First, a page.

Jump to content
Ultimaker Community of 3D Printing Experts

Feature Suggestion -split layer heights

Recommended Posts

I don't know if this has been tried but it's worth asking.


Most typical 3D printer users set 0.2mm Layers to Balance (compromise) speed and quality.
Layer adhesion remains one of the biggest weaknesses of 3D printing.

Has anyone considered this?


0.1mm outer shell quality. Part-wide layer adhesion only every 0.6mm.
0.2mm inner shell, 0.3mm infill: Print time depends on the ratio of surface area/detail to volume. May be faster than 0.2mm print in some cases(?)
Gcode only, slicing based on simple outer/inner/infill rules, in this example only the .1 outer shell is printed on the first pass. On the second pass the .2 inner shell and another .1 outer shell are printed. On the third pass the .3 infill and another .1 outer shell are printed and so on.

Any printer should be able to print this out of the box.



Layer adhesion:
An adaptive algorithm (rater than basic outer/inner/infill rules) Could eliminate layer adhesion issues by strategically inserting an interlocking extrusion.

Or there could be a lucky pattern where layers never line up (without complex math).

An algorithmic approach could allow for strength vs speed options while maintaining fine outer shell quality. 

2nd pic: Would the part be weaker in other ways? Could this be mitigated with existing overlap / extrusion rate techniques?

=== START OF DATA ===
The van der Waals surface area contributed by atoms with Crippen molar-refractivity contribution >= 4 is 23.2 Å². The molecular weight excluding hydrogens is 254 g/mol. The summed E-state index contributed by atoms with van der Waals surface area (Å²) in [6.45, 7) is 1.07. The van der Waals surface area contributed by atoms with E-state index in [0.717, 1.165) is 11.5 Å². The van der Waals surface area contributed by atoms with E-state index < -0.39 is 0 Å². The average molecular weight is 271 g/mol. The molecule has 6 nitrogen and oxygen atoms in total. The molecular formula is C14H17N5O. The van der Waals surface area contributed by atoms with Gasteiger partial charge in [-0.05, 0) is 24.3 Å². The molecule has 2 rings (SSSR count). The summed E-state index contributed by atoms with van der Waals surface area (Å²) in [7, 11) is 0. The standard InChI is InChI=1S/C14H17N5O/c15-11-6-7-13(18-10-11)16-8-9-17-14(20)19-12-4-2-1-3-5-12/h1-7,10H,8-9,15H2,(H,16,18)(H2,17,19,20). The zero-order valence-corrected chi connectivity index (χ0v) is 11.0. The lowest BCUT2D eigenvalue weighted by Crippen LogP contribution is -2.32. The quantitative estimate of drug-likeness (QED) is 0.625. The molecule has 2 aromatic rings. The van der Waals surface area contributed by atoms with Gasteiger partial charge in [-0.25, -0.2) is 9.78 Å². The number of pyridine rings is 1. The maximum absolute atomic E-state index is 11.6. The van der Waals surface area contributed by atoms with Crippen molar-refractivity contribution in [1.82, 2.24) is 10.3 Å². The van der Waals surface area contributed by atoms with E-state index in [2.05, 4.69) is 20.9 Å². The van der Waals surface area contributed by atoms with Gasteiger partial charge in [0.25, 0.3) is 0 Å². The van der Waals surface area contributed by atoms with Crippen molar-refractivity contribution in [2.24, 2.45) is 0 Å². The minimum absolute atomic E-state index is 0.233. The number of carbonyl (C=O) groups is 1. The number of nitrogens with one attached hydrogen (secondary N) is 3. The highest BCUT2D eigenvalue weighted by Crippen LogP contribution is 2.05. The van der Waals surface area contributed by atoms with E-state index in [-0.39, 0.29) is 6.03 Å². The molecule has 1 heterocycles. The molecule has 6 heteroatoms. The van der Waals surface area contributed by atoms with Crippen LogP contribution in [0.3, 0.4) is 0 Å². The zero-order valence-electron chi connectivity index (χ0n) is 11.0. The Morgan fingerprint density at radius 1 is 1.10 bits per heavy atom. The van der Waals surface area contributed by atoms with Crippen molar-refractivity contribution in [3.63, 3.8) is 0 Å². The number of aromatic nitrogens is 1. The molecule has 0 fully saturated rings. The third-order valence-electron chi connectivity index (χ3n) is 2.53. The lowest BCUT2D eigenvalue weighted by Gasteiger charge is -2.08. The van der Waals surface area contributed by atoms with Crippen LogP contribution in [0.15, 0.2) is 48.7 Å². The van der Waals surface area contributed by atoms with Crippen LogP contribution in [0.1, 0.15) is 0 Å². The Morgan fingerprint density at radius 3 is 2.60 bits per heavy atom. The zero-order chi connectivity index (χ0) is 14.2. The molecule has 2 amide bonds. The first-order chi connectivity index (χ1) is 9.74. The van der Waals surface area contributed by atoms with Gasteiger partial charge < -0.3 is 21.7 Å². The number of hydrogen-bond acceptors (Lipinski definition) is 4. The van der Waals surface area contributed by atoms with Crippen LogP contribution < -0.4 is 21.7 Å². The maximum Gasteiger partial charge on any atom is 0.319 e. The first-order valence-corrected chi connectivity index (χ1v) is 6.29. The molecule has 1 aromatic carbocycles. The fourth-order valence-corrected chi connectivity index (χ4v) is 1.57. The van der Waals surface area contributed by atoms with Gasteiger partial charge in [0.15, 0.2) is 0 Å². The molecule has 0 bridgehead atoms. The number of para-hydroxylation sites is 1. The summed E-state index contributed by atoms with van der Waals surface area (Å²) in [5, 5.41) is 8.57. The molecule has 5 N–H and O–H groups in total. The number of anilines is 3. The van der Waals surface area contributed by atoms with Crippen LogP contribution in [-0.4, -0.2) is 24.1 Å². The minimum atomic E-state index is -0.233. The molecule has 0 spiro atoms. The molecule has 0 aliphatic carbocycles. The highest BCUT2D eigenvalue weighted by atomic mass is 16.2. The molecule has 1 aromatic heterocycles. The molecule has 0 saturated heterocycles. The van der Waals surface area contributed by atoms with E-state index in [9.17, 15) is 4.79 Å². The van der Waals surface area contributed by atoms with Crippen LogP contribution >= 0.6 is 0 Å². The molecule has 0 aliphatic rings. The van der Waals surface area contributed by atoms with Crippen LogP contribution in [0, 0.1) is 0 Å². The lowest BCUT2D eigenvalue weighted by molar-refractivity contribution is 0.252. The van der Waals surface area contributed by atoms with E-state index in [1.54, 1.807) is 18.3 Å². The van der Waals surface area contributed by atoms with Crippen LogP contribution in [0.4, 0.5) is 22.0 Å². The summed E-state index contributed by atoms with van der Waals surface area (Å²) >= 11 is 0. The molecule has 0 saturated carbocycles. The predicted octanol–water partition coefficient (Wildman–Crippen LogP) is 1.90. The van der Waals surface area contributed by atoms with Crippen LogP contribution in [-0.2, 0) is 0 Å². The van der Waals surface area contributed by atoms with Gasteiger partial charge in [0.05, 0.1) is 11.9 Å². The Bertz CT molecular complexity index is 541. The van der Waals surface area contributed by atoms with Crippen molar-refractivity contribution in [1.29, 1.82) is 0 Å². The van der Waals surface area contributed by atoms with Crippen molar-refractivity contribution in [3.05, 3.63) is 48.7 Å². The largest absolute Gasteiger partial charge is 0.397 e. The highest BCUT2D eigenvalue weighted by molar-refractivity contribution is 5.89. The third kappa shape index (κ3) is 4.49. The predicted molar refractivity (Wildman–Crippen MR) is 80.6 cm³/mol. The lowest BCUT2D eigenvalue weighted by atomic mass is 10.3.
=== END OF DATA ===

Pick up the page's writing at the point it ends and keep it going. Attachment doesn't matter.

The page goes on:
Thanks for your time:)


Share this post

Link to post
Share on other sites

Cura can already do this to some extent. Try changing the "infill layer thickness" setting.

We have considered it, but it's quite difficult to get this working. For starters; you need to use fundamentally different settings depending on your layer height. Switching from one layer height to another will also cause issues with flow, since it might take some time to adjust. There is also the issue of having to avoid parts that have already been printed (or being forced to press the nozzle into already printed parts).

Share this post

Link to post
Share on other sites

That's very cool, thanks nallath, I didn't know about the infill layer thickness setting.

I will give that a try! I figured someone must have looked at it, I just hadn't heard of it being implemented.

You're right a full implementation of this would be very complex but I imagine infill layer thickness achieves most of the benefits.

Great work Team-Ultimaker?


  • Like 1

Share this post

Link to post
Share on other sites

Create an account or sign in to comment

You need to be a member in order to leave a comment

Create an account

Sign up for a new account in our community. It's easy!

Register a new account

Sign in

Already have an account? Sign in here.

Sign In Now

  • Our picks

    • How to 3D print with reinforced engineering materials
      Ultimaker is hosting a webinar where we explain how you can achieve and maintain a high print success rate using these new reinforced engineering materials. Learn from Ultimaker's Product Manager of Materials and top chemical engineer Bart van As how you can take your 3D printing to that next level.
      • 2 replies
    • "Back To The Future" using Generative Design & Investment Casting
      Designing for light-weight parts is becoming more important, and I’m a firm believer in the need to produce lighter weight, less over-engineered parts for the future. This is for sustainability reasons because we need to be using less raw materials and, in things like transportation, it impacts the energy usage of the product during it’s service life.
        • Like
      • 12 replies

Important Information

Welcome to the Ultimaker Community of 3D printing experts. Visit the following links to read more about our Terms of Use or our Privacy Policy. Thank you!